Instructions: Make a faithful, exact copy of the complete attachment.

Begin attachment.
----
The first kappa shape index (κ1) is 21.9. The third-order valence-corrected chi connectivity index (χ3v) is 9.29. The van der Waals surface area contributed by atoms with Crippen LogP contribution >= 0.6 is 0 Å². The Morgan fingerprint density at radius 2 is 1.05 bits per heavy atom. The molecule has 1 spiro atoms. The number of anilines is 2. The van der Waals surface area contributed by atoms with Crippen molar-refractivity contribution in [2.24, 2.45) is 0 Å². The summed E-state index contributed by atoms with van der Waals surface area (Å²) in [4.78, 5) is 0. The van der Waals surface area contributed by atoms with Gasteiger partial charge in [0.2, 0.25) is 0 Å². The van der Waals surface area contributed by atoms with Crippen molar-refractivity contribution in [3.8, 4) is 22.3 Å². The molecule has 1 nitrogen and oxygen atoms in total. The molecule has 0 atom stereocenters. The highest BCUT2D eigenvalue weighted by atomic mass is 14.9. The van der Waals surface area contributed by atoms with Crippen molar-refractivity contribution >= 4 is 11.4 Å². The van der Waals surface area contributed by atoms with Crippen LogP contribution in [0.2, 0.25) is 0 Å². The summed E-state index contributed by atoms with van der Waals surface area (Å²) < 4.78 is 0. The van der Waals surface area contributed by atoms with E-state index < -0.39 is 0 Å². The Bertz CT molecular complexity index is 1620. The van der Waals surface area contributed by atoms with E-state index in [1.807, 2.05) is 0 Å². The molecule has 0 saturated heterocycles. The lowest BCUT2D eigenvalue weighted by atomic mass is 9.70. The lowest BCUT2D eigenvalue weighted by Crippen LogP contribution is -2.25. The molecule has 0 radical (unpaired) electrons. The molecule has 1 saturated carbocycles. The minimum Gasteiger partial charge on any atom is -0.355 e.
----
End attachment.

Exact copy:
The first kappa shape index (κ1) is 21.9. The third-order valence-corrected chi connectivity index (χ3v) is 9.29. The van der Waals surface area contributed by atoms with Crippen LogP contribution >= 0.6 is 0 Å². The Morgan fingerprint density at radius 2 is 1.05 bits per heavy atom. The molecule has 1 spiro atoms. The number of anilines is 2. The van der Waals surface area contributed by atoms with Crippen molar-refractivity contribution in [2.24, 2.45) is 0 Å². The summed E-state index contributed by atoms with van der Waals surface area (Å²) in [4.78, 5) is 0. The van der Waals surface area contributed by atoms with Gasteiger partial charge in [0.2, 0.25) is 0 Å². The van der Waals surface area contributed by atoms with Crippen molar-refractivity contribution in [3.8, 4) is 22.3 Å². The molecule has 1 nitrogen and oxygen atoms in total. The molecule has 0 atom stereocenters. The highest BCUT2D eigenvalue weighted by atomic mass is 14.9. The van der Waals surface area contributed by atoms with Crippen molar-refractivity contribution >= 4 is 11.4 Å². The van der Waals surface area contributed by atoms with Crippen LogP contribution in [0.2, 0.25) is 0 Å². The summed E-state index contributed by atoms with van der Waals surface area (Å²) < 4.78 is 0. The van der Waals surface area contributed by atoms with E-state index < -0.39 is 0 Å². The Bertz CT molecular complexity index is 1620. The van der Waals surface area contributed by atoms with E-state index in [1.807, 2.05) is 0 Å². The molecule has 0 saturated heterocycles. The lowest BCUT2D eigenvalue weighted by atomic mass is 9.70. The lowest BCUT2D eigenvalue weighted by Crippen LogP contribution is -2.25. The molecule has 0 radical (unpaired) electrons. The molecule has 1 saturated carbocycles. The minimum Gasteiger partial charge on any atom is -0.355 e.